Day 1

“Revenge is a dish best served cold.”
– Old Klingon Proverb –

Bloody, sanctimonious, and macabrely farcical; there are seldom few literary genres as distinct as revenge drama.  Francis Bacon characterized revenge as “a kind of wild justice,” the mission of an avenger who must operate outside the law to achieve redress for inflicted wrongs.  Because they reflect the failure of human institutions to respond to human crises, revenge stories have always flourished in societies quick to condemn evil but slow to correct it, outwardly righteous but inwardly corrupt.  Which is to say, always.

Dramatists in early modern England took this ancient form and challenged all its conventions. Where Aeschylus and Seneca wrote about gods and semi-divine heroes, Shakespeare and Webster portrayed the suffering of mortal innocents and had the audacity to laugh at their misfortunes.  Lurid acts of violence, once relegated to the imagination, were depicted, sensationalized, exaggerated to the point of absurdity.  Protagonists in classical revenge stories were men and women seeking to balance divine justice and personal honor.  Elizabethan and Jacobean dramatists forever shifted the balance towards the individual and the nihilistic.

This trend was echoed in the New Hollywood movement of the 1970s.  Free from the Hays Code and the influence of film studios, filmmakers had more latitude to explore material theretofore considered verboten.  Writers and directors had drawn inspiration from revenge drama for decades; they were now free to depict the violence that had long lingered on the periphery of American cinema.  Independent filmmakers in the 1980s and 1990s brought a necessary lens of introspection to the revenge film genre, especially to its often troubling depictions of violence against women.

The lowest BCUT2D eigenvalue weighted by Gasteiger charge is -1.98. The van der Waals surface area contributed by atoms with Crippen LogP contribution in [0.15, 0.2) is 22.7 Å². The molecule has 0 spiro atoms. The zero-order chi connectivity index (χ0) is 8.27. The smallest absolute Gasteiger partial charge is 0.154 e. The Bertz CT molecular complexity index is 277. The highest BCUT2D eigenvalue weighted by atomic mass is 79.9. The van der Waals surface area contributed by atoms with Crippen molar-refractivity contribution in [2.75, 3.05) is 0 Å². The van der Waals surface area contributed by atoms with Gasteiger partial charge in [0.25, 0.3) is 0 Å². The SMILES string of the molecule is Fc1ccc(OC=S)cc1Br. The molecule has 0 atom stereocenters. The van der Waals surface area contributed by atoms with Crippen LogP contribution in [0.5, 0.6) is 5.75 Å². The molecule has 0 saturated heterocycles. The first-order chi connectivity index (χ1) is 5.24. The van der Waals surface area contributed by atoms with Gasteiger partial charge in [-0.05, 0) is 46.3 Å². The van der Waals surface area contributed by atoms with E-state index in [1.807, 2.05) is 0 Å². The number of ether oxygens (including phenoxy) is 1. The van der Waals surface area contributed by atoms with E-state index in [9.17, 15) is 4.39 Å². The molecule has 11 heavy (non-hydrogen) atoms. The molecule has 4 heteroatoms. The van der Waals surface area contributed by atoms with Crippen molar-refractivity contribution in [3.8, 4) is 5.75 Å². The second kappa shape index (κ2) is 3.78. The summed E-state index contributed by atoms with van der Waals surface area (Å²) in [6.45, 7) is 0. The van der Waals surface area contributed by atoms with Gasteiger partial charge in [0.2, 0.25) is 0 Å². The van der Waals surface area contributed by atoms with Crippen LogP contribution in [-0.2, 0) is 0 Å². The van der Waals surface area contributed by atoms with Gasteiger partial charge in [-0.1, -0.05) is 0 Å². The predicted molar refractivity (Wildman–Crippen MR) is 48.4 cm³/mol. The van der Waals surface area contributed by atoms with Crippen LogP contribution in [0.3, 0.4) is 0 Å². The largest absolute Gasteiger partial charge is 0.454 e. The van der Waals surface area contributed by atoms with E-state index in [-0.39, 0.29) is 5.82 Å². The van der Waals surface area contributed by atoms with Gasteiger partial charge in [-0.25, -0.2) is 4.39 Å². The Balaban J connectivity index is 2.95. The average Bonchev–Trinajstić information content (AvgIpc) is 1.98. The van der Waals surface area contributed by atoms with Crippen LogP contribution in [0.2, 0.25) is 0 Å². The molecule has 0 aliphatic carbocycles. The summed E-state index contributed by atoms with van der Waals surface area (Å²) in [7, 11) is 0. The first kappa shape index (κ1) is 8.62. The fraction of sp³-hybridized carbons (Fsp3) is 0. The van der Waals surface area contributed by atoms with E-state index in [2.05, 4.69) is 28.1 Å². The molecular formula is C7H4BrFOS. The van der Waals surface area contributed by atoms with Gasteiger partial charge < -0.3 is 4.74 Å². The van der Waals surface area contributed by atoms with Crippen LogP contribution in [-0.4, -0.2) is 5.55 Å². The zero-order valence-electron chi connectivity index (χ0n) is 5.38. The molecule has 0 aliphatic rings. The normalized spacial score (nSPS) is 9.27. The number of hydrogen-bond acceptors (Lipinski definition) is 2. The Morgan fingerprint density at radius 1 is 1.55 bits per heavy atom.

The history of revenge drama is long and complex, intersecting at various points with legal theory, gender theory, comedy, politics, religion, and myth.  My aim this summer is to immerse myself in this world, one I have encountered as a playwright and screenwriter, but one with which I am ultimately unfamiliar.  In doing so I will prepare myself to engage more fully in the deeper questions revenge drama poses and be better able to turn my own thoughts on the nature of vengeance into a tightly-scripted work of cinema.

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